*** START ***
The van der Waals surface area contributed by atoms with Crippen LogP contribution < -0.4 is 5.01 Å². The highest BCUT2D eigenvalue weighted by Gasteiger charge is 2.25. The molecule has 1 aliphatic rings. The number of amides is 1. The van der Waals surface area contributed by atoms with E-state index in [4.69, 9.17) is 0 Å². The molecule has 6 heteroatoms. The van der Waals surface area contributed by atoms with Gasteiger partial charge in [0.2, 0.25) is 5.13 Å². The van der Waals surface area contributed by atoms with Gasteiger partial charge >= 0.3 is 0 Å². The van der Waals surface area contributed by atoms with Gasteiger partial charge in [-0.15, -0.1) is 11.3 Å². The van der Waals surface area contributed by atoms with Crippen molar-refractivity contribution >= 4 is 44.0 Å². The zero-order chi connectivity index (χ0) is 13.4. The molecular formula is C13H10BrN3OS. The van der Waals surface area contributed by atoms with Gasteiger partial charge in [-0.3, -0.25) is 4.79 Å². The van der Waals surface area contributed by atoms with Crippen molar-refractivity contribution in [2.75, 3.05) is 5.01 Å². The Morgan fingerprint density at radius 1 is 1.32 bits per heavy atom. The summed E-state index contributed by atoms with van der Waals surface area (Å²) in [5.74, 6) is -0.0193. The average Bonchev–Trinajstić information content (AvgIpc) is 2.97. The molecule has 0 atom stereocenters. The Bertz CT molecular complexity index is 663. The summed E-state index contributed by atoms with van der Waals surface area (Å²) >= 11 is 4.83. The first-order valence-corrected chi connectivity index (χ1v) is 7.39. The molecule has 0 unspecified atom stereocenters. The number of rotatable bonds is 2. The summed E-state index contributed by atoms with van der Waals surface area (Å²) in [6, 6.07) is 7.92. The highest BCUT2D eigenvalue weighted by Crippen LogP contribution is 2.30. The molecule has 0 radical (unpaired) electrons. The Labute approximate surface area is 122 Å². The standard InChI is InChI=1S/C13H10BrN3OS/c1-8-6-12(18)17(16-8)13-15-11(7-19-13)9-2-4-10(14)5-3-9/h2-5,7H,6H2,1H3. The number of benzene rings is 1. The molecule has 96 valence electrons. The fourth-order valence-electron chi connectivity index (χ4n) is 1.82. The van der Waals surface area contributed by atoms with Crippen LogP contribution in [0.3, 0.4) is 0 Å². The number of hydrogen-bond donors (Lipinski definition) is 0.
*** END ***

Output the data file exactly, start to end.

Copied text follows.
The van der Waals surface area contributed by atoms with Crippen LogP contribution < -0.4 is 5.01 Å². The highest BCUT2D eigenvalue weighted by Gasteiger charge is 2.25. The molecule has 1 aliphatic rings. The number of amides is 1. The van der Waals surface area contributed by atoms with E-state index in [4.69, 9.17) is 0 Å². The molecule has 6 heteroatoms. The van der Waals surface area contributed by atoms with Gasteiger partial charge in [0.2, 0.25) is 5.13 Å². The van der Waals surface area contributed by atoms with Gasteiger partial charge >= 0.3 is 0 Å². The van der Waals surface area contributed by atoms with Gasteiger partial charge in [-0.15, -0.1) is 11.3 Å². The van der Waals surface area contributed by atoms with Crippen molar-refractivity contribution >= 4 is 44.0 Å². The zero-order chi connectivity index (χ0) is 13.4. The molecular formula is C13H10BrN3OS. The van der Waals surface area contributed by atoms with Gasteiger partial charge in [-0.3, -0.25) is 4.79 Å². The van der Waals surface area contributed by atoms with Crippen molar-refractivity contribution in [2.75, 3.05) is 5.01 Å². The Morgan fingerprint density at radius 1 is 1.32 bits per heavy atom. The summed E-state index contributed by atoms with van der Waals surface area (Å²) in [5.74, 6) is -0.0193. The average Bonchev–Trinajstić information content (AvgIpc) is 2.97. The molecule has 0 atom stereocenters. The Bertz CT molecular complexity index is 663. The summed E-state index contributed by atoms with van der Waals surface area (Å²) >= 11 is 4.83. The first-order valence-corrected chi connectivity index (χ1v) is 7.39. The molecule has 0 unspecified atom stereocenters. The number of rotatable bonds is 2. The summed E-state index contributed by atoms with van der Waals surface area (Å²) in [6, 6.07) is 7.92. The highest BCUT2D eigenvalue weighted by Crippen LogP contribution is 2.30. The molecule has 0 radical (unpaired) electrons. The Labute approximate surface area is 122 Å². The standard InChI is InChI=1S/C13H10BrN3OS/c1-8-6-12(18)17(16-8)13-15-11(7-19-13)9-2-4-10(14)5-3-9/h2-5,7H,6H2,1H3. The number of benzene rings is 1. The molecule has 96 valence electrons. The fourth-order valence-electron chi connectivity index (χ4n) is 1.82. The van der Waals surface area contributed by atoms with Crippen LogP contribution in [0.3, 0.4) is 0 Å². The number of hydrogen-bond donors (Lipinski definition) is 0.